FIGURE 1: The sketch in (a) shows one of the three possibilities for the evolution of the Universe, originally considered by Freidmann. In this, the Universe is born, expands, then contracts, and ends up in a point, even as it started its existence as a single point. The curve in (b) shows the scenario as it later became when it was realised that Universe is not closing, on account of dark matter. It is a further study of this curve that led to the Inflation Model; the curve corresponding to this is shown in (c). The curve (d) shows the closed loop being repeated endlessly, and that is the essence of the original Cyclic Model. All this is essentially a recap of what has been said before.

The Cyclic Model of the Universe - With Strings Attached

I also told you in detail last time how, starting with Richard Tolman, four blows were struck on the Cyclic Model. That being the case, one would have thought that the Inflationary Model would now be proclaimed the victor and rule the scene. However, thanks to Paul Steinhardt and Neil Turok, the Cyclic Model is trying to stage a comeback [in a “new and improved form” of course], and the rest of this episode would be mostly about this revival story.

Quest for Infinity
Open and closed tensed strings store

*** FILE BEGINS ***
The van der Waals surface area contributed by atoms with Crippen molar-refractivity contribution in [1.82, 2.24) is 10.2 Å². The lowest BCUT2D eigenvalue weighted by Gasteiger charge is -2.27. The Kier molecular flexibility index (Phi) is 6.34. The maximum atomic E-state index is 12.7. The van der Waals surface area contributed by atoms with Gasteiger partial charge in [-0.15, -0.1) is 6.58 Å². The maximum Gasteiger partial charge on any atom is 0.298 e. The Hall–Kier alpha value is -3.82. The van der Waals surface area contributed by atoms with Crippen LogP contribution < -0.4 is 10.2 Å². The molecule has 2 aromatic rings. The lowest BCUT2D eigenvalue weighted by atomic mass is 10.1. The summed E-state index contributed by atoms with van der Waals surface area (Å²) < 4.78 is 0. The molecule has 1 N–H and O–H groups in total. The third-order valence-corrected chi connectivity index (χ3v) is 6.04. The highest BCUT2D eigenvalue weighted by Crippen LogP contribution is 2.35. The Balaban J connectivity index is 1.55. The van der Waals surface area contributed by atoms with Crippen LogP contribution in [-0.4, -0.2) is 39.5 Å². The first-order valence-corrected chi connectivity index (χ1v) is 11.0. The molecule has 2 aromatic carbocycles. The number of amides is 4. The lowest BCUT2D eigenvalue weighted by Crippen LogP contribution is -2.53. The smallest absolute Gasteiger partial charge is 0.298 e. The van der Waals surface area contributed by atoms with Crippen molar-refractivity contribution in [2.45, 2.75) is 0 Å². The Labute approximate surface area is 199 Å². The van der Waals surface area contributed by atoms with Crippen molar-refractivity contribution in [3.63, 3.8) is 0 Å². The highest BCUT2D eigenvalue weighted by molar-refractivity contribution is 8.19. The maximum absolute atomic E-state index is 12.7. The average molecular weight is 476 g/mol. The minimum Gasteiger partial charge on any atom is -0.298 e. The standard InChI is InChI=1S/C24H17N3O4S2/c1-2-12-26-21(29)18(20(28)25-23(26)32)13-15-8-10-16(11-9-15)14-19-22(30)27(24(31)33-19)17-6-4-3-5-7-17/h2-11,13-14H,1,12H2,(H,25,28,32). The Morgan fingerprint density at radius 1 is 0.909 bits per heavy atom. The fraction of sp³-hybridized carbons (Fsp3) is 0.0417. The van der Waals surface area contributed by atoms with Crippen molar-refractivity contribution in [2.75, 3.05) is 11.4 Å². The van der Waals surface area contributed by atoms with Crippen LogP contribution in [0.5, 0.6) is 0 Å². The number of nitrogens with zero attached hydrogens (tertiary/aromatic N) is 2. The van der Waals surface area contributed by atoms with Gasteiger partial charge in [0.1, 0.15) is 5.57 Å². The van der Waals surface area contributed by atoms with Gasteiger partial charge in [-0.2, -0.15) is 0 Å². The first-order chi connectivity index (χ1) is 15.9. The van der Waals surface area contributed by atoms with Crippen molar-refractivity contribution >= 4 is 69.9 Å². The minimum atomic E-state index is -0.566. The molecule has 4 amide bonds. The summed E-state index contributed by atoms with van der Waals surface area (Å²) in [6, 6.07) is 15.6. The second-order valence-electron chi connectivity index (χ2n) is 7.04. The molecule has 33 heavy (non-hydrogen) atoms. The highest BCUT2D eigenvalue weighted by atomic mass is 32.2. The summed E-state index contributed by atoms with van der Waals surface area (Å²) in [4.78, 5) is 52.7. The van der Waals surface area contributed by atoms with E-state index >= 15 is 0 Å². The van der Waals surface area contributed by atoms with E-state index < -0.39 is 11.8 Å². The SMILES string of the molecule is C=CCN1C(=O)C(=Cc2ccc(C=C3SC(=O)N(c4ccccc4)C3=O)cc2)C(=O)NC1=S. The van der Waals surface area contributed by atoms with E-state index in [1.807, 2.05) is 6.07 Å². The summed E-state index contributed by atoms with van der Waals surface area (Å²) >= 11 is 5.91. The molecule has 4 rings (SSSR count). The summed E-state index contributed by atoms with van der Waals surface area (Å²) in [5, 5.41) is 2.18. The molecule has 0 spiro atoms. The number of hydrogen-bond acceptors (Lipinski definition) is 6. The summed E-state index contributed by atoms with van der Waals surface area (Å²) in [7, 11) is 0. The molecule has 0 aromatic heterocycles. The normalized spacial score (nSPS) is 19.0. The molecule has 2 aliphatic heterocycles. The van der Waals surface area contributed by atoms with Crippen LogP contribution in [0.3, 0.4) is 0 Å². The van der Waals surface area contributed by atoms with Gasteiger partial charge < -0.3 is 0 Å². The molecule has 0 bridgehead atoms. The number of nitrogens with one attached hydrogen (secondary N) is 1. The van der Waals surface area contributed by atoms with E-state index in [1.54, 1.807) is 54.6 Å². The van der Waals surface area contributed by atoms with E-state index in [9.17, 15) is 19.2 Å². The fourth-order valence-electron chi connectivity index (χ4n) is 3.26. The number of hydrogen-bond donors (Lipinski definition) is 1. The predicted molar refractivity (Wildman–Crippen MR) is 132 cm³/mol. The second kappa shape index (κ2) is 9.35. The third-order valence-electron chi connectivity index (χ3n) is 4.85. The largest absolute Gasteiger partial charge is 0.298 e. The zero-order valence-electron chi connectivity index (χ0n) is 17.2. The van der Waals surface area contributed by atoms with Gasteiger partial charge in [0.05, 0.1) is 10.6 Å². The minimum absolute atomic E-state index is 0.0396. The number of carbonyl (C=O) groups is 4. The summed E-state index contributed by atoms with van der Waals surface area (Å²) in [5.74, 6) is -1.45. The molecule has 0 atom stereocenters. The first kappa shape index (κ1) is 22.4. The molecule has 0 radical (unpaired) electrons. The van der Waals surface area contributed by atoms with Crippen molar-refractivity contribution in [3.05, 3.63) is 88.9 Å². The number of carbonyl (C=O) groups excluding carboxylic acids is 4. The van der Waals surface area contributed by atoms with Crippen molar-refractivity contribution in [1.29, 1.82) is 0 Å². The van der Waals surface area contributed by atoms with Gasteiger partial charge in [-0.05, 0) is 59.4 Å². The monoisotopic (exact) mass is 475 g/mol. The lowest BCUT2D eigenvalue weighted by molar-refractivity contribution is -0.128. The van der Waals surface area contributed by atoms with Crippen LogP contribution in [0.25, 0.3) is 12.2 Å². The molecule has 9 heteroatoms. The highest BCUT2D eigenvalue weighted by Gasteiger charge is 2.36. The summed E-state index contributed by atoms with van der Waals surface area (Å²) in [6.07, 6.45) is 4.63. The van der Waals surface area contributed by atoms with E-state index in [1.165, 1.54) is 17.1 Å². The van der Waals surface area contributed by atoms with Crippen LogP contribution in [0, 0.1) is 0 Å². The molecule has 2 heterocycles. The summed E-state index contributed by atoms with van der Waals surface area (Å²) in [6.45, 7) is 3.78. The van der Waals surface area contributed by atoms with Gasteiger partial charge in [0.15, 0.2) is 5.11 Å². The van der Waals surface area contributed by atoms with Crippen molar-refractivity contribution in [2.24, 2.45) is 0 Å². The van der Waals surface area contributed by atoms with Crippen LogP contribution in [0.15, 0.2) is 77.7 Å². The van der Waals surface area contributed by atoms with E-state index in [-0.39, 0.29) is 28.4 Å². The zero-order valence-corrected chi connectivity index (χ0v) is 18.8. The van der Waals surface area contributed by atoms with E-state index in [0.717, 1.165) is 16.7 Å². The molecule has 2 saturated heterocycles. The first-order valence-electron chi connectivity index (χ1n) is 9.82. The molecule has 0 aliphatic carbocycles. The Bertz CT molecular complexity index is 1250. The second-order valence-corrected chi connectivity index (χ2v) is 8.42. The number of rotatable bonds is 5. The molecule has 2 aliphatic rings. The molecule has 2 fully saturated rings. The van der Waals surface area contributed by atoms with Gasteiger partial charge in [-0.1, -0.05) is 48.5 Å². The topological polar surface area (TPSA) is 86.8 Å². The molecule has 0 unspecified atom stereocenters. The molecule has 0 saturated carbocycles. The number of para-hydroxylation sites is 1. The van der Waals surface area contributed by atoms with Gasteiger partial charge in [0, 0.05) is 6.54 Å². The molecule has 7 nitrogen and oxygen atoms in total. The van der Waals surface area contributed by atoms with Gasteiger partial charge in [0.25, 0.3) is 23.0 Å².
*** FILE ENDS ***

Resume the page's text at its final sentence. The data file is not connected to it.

tremendous amounts of energy

As I have mentioned several times [though only briefly and somewhat casually up to this point], the version of the Cyclic Model that Paul and Neil offer is based on String Theory; and they are venturing to do this because in their view, the Inflationary Model [Figure 1(a)] is not all that faultless. So, before I start describing what exactly Paul and Neil are trying to do, let me remind you of a few elementary facts concerning strings and String Theory.

The first thing is that string can acquire tension and store this tension energy. If, for example, you consider a small piece of string that is open and loose, then it would have no tension. However, when pulled, it would develop tension; moreover, the tension grows linearly, that is to say, if the length is doubled, the energy also is doubled. If the length increases three-fold, then correspondingly the energy of tension also is trebled, and so on. [See Figure 2].